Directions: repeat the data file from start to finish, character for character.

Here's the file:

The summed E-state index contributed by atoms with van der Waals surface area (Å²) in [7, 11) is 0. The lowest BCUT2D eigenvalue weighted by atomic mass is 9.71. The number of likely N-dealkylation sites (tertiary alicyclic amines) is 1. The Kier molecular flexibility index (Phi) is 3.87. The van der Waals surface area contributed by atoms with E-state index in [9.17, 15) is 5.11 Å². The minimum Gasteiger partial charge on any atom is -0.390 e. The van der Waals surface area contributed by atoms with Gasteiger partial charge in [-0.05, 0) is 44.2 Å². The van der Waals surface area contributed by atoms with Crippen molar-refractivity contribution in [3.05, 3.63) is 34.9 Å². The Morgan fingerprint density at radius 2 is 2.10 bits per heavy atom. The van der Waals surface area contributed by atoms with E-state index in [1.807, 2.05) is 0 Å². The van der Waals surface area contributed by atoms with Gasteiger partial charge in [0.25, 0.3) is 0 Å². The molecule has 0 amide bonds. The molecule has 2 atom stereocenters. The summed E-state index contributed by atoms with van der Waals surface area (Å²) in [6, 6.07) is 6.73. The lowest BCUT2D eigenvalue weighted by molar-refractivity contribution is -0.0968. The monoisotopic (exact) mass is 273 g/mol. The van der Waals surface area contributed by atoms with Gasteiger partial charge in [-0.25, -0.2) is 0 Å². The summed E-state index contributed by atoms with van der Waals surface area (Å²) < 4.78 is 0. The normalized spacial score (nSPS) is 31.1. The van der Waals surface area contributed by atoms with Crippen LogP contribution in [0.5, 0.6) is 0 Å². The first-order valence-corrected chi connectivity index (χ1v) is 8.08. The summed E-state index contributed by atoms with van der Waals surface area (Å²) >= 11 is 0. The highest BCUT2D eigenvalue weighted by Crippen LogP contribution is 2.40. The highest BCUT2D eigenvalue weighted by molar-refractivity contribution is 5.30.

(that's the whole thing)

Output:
The summed E-state index contributed by atoms with van der Waals surface area (Å²) in [7, 11) is 0. The lowest BCUT2D eigenvalue weighted by atomic mass is 9.71. The number of likely N-dealkylation sites (tertiary alicyclic amines) is 1. The Kier molecular flexibility index (Phi) is 3.87. The van der Waals surface area contributed by atoms with E-state index in [9.17, 15) is 5.11 Å². The minimum Gasteiger partial charge on any atom is -0.390 e. The van der Waals surface area contributed by atoms with Gasteiger partial charge in [-0.05, 0) is 44.2 Å². The van der Waals surface area contributed by atoms with Crippen molar-refractivity contribution in [3.05, 3.63) is 34.9 Å². The Morgan fingerprint density at radius 2 is 2.10 bits per heavy atom. The van der Waals surface area contributed by atoms with E-state index in [1.807, 2.05) is 0 Å². The van der Waals surface area contributed by atoms with Gasteiger partial charge in [0.25, 0.3) is 0 Å². The molecule has 0 amide bonds. The molecule has 2 atom stereocenters. The summed E-state index contributed by atoms with van der Waals surface area (Å²) in [6, 6.07) is 6.73. The lowest BCUT2D eigenvalue weighted by molar-refractivity contribution is -0.0968. The monoisotopic (exact) mass is 273 g/mol. The van der Waals surface area contributed by atoms with Gasteiger partial charge in [-0.25, -0.2) is 0 Å². The summed E-state index contributed by atoms with van der Waals surface area (Å²) < 4.78 is 0. The normalized spacial score (nSPS) is 31.1. The van der Waals surface area contributed by atoms with Crippen LogP contribution in [0.5, 0.6) is 0 Å². The first-order valence-corrected chi connectivity index (χ1v) is 8.08. The summed E-state index contributed by atoms with van der Waals surface area (Å²) >= 11 is 0. The highest BCUT2D eigenvalue weighted by Crippen LogP contribution is 2.40. The highest BCUT2D eigenvalue weighted by molar-refractivity contribution is 5.30.